Zager and Evans represent one of the best examples of a 60s one-hit wonder. “In The Year 2525,” the repetitive, crescendoing, folk exploration of a future dystopia where humans are indolent and dependent on machines, was such a gigantic hit in the year 1969 that people still recognize it as one of the better folk compositions of the 60s in the year 2012.
Let’s give the song some credit. It claimed the #1 spot on the U.S. Hot 100 for six weeks. That is a difficult feat. It sold over four million copies in a year. To say things were looking up for the folk duo in 1970 would be an understatement. So what happened? Why did the duo not have another big hit. The answer to this question is simple. How about we take a look at the history of Zager and Evans prior to answering it?
Denny Zager and Rick Evans met at Nebraska Wesleyan University and founded The Eccentrics with drummer Danny Schindler. When Schindler left for Vietnam in 1965, the Eccentrics just became Zager and Evans, and the duo added bassist Mark Dalton and drummer Dave Trupp. The 2525 warning followed soon after. The song was actually written in 1964, but it was first released by Truth Records in 1968. It received a good amount of local radio play and then RCA signed the band and the song blew up.
Now, realistically, the advancements in technology that Zager and Evans talk of in the verses of the song - which gradually rise in close-to 1,000 year segments - could probably come to fruition prior to 2525 (to a point of course). I find it funny that they mention test-tube babies (nice premonition guys) for the year 6565, but a pill that does everything by 3535. Actually, there is a flaw in the lyric, because if there is a pill that controls everything you do in 3535, then why would you need to pick your baby in 6565 – the pill would just do it for you, right? Okay, I’ll stop my over-analysis now.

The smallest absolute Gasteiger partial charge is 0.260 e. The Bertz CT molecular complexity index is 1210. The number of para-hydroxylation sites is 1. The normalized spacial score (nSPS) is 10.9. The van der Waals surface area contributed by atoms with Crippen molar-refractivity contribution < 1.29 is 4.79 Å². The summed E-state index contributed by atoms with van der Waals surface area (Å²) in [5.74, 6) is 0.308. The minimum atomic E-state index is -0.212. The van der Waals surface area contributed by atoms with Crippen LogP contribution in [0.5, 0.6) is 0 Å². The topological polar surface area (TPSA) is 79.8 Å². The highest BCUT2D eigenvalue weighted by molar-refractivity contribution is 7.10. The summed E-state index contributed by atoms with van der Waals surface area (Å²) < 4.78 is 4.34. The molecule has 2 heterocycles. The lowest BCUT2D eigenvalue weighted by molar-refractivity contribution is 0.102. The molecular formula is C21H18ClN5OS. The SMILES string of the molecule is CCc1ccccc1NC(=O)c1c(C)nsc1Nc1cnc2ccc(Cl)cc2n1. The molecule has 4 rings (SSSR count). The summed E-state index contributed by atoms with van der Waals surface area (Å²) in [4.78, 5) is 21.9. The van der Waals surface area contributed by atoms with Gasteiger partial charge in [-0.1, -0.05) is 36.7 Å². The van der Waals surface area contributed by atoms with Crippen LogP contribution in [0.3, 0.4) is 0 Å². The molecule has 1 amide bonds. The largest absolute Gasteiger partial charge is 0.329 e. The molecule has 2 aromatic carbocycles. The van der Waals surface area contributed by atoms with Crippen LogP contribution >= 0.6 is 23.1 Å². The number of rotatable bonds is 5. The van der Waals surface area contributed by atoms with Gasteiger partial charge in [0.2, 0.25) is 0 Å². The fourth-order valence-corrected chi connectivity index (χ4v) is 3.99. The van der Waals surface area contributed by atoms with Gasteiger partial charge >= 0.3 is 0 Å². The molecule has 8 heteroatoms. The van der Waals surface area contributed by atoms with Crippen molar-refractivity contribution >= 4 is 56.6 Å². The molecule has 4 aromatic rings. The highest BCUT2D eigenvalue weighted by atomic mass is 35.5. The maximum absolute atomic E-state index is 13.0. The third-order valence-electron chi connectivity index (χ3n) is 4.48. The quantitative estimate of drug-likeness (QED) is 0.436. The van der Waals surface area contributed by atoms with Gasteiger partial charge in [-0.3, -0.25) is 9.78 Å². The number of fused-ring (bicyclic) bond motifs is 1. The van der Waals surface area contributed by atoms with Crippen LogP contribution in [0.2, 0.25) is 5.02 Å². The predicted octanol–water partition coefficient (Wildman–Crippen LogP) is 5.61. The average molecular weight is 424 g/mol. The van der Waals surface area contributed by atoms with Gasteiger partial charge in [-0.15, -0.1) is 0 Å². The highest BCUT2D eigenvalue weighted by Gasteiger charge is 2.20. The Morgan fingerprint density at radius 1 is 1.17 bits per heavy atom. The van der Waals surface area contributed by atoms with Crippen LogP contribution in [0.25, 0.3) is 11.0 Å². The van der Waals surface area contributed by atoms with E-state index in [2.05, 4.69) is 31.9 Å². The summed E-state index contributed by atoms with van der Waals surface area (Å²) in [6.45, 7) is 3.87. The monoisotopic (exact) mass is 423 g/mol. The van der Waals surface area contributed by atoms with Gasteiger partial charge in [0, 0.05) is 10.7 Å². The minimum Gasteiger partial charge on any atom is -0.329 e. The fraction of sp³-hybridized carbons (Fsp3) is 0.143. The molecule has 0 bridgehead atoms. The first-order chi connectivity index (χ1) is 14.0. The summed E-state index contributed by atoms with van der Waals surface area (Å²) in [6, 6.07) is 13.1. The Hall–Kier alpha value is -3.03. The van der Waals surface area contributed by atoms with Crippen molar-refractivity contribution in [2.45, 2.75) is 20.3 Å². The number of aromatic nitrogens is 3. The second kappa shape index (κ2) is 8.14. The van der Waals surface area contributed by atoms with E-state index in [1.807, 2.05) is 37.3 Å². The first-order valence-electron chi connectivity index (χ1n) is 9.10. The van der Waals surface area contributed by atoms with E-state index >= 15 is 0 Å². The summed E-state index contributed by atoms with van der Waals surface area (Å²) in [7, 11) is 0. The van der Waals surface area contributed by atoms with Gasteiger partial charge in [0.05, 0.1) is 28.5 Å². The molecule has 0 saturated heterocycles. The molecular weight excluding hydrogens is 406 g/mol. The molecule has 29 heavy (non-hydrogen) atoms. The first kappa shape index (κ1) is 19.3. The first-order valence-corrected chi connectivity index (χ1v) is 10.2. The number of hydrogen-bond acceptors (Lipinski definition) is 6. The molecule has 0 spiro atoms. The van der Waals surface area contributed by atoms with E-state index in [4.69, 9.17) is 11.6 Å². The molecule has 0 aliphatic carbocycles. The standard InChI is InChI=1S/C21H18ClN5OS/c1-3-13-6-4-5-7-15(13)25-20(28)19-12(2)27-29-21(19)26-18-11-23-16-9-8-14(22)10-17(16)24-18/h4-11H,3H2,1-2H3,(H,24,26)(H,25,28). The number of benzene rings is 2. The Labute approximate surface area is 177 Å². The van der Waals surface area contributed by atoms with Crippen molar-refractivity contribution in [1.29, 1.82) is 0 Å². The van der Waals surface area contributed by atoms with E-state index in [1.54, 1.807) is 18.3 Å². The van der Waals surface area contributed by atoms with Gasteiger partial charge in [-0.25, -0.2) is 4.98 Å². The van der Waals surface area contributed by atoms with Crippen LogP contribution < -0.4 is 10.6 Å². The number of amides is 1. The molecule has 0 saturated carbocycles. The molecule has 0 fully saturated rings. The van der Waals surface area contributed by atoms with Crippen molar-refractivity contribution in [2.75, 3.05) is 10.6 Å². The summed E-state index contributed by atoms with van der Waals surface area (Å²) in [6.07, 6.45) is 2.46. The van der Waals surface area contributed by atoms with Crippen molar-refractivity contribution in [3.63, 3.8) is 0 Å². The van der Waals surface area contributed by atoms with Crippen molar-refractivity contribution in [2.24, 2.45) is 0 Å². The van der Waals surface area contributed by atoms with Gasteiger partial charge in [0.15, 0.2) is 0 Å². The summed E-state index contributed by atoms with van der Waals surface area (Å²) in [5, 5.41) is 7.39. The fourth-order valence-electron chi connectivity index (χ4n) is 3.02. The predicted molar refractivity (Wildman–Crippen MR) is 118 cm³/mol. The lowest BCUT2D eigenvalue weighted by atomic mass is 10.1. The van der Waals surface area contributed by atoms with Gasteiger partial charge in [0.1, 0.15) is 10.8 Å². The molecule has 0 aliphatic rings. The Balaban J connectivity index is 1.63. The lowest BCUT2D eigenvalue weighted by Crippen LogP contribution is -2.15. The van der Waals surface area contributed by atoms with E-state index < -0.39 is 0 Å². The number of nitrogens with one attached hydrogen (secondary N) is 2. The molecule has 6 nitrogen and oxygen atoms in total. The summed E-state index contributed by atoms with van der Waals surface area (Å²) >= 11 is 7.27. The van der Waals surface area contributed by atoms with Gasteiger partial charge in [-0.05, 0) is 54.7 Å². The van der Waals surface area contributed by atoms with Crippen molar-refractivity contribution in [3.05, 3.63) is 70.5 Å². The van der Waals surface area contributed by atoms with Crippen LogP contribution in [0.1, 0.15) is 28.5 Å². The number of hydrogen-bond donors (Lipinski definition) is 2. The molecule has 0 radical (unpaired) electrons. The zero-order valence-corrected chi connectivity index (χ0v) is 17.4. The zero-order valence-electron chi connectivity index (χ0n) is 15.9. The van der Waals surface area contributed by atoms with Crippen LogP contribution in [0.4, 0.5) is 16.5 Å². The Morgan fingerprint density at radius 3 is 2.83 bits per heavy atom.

My favorite lyric from the song is the final verse:
Now it’s been ten thousand years,
Man has cried a billion tears
For what he never knew.
Now man’s reign is through.
But through eternal night,
The twinkling of starlight,
So very far away,
Maybe it’s only yesterday
This final lyric suggests the circular nature of human existance. It’s creative and an excellent ending touch to the song.
Many people do not realize that Zager and Evans didn’t just record the apocalyptic classic and then stop making music. After the success of the song, the band released a follow-up single, “Mr. Turnkey,” a song about a rapist who nails his wrist to his prison cell because he is sorry for…wait, back up, what!?!
Yes, Zager and Evans followed up their cautionary tale of the future, with a slowed-down piece about a rapist. I don’t know why either. It also features one of the oddest descriptions of pulchritude in modern rock history, “she was lovelier than oil rights.” Take the melody, and it’s a beautiful song, but add the lyric, and it is disturbing (kind of Pink Floyd-esque with that). I have to think the release was a joke because if not, well, I just don’t know. The scary thing, though, is that the song is actually pretty good. Take a listen.
So why did the band not achieve any more success after “In The Year 2525?” Because of “Mr. Turnkey?” Well, I guess that it may have played a part. I think it is more because of how big of a hit “In The Year 2525″ was. It has difficult to follow up a first release that spends six weeks on the Hot 100 charts. But Zager and Evans should still be heralded for their release of one of the iconic songs of the late 60s, and a blatant song about a rapist.